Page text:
Tether was briefly shaken from its 1:1 peg to the dollar following the Terra crisis, but has since regained it. He employs a small Cayman Islands-based accounting firm, MHA Cayman, a subsidiary of MHA MacIntyre Hudson, a UK member of Baker Tilly International. Tether and Affiliates agreed last year with New York Attorney General Letitia James to provide quarterly reports as part of a settlement over allegations that they hid the loss of funds and lied about reserves. The allegations have contributed to an aura of mystery over the most widely used stablecoin.
Tether’s latest reveal assured investors last week that “the consolidated reserves held for the issued digital tokens exceed the amount required to redeem the issued digital tokens.”
MHA Cayman declined to comment.
And then there is Terra
Terra belongs to a separate category, that of algorithmic stablecoins. Unlike asset-backed ones, this is something more exotic: an ingenious—but fatally flawed—a protocol that depended on constant arbitration between Terra and its sister token, Luna, clever programming, and user faith to keep its value at $1. When stocks and other cryptocurrencies began to fall, Luna also came under selling pressure, severing the bond between the two and sending them both spiraling lower.
“Think of it like two kids on a seesaw,” Fang said, referring to the mechanism that kept Terra in balance at $1 as long as demand for Luna tokens was strong. “If a runner went down, everything became unbalanced and it was gone.”
Having no reservations, Terra also lacked a traditional listener. It did, however, have a “code auditor” at Certik, a Goldman Sachs-backed Web3 and blockchain security company.
Ronghui Gu, founding CEO of Certik and professor of computer science at Columbia University, said Certik’s job is to ensure that Terra is as secure as possible, both before deployment and after it goes live. line, and to ensure that the code faithfully implemented the token economy. – which he says were “conceived by either a genius or a madman”.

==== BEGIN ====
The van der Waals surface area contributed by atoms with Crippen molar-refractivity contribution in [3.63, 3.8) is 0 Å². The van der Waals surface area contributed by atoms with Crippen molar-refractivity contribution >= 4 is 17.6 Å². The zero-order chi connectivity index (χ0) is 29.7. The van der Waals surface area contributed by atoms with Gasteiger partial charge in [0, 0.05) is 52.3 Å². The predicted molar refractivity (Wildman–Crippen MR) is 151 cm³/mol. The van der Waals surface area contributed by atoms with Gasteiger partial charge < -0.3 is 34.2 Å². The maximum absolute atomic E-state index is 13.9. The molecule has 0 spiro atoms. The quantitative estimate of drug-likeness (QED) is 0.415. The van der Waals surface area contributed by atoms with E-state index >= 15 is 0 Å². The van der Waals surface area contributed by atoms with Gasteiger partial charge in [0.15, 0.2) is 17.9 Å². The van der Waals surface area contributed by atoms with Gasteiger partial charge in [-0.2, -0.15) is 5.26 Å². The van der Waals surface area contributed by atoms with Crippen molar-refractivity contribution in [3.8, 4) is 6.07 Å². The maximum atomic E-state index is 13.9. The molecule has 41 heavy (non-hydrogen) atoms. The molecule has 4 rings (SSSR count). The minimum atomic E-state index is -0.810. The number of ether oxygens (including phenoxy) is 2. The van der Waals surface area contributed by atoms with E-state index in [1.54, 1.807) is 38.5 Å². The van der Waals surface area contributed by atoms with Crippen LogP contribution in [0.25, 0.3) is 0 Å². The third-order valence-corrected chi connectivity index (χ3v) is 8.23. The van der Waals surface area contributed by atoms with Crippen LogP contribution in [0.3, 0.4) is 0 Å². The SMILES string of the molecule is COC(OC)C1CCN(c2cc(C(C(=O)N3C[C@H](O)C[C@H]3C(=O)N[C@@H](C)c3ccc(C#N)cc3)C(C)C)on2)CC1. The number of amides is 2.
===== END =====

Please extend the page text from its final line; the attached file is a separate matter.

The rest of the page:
“Most investors, retail investors, don’t have the expertise to evaluate these projects,” Gu said. “It’s our job. We will do the valuation and provide the auditor’s report for investors to read and see if there is a discrepancy between them.
Certik is not responsible for Terra’s disappearance, he said.
“Our job is to prevent code exploits or bugs in the implementation, things that can be used by hackers to attack,” Gu said. “It’s not about deciding whether it makes sense or not.”
The crypto industry would like regulatory certainty, Veith said, “Because it’s better to say, ‘Look, these are the standards that everyone has to follow,’ than to say, ‘Well, there’s no there are no standards. But, you know, be careful. ”
Toomey’s legislative proposal “is very important, it would help define audit responsibilities,” Smith said, “And if you can add some transparency and consistency on that part, it will solve 80% of the problems.”
—With help from Michael Kapoor.